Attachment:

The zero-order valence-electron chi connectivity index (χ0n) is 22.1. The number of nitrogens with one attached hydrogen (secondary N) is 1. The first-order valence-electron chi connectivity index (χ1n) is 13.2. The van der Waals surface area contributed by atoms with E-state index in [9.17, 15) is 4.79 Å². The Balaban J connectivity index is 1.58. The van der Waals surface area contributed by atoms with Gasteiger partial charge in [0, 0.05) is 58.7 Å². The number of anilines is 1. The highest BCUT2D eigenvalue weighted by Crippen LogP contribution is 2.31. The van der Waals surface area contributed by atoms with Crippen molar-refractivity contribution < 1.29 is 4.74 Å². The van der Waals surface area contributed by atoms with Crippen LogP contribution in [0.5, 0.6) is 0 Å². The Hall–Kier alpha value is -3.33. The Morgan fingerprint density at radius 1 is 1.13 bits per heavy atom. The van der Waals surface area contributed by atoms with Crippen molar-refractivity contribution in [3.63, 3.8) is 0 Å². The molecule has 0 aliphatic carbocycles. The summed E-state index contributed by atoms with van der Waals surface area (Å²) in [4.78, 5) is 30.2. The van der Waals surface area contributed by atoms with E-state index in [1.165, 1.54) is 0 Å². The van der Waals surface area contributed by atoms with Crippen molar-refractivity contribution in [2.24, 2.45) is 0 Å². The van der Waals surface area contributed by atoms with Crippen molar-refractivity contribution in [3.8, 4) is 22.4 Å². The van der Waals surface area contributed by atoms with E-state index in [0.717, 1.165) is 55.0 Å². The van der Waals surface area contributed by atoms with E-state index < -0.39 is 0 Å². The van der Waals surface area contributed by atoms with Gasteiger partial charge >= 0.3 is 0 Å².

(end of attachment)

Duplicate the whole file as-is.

The zero-order valence-electron chi connectivity index (χ0n) is 22.1. The number of nitrogens with one attached hydrogen (secondary N) is 1. The first-order valence-electron chi connectivity index (χ1n) is 13.2. The van der Waals surface area contributed by atoms with E-state index in [9.17, 15) is 4.79 Å². The Balaban J connectivity index is 1.58. The van der Waals surface area contributed by atoms with Gasteiger partial charge in [0, 0.05) is 58.7 Å². The number of anilines is 1. The highest BCUT2D eigenvalue weighted by Crippen LogP contribution is 2.31. The van der Waals surface area contributed by atoms with Crippen molar-refractivity contribution < 1.29 is 4.74 Å². The van der Waals surface area contributed by atoms with Crippen LogP contribution in [0.5, 0.6) is 0 Å². The Hall–Kier alpha value is -3.33. The Morgan fingerprint density at radius 1 is 1.13 bits per heavy atom. The van der Waals surface area contributed by atoms with Crippen molar-refractivity contribution in [3.63, 3.8) is 0 Å². The molecule has 0 aliphatic carbocycles. The summed E-state index contributed by atoms with van der Waals surface area (Å²) in [4.78, 5) is 30.2. The van der Waals surface area contributed by atoms with E-state index in [1.165, 1.54) is 0 Å². The van der Waals surface area contributed by atoms with Crippen molar-refractivity contribution in [2.24, 2.45) is 0 Å². The van der Waals surface area contributed by atoms with Crippen molar-refractivity contribution in [3.8, 4) is 22.4 Å². The van der Waals surface area contributed by atoms with E-state index in [0.717, 1.165) is 55.0 Å². The van der Waals surface area contributed by atoms with E-state index < -0.39 is 0 Å². The van der Waals surface area contributed by atoms with Gasteiger partial charge >= 0.3 is 0 Å².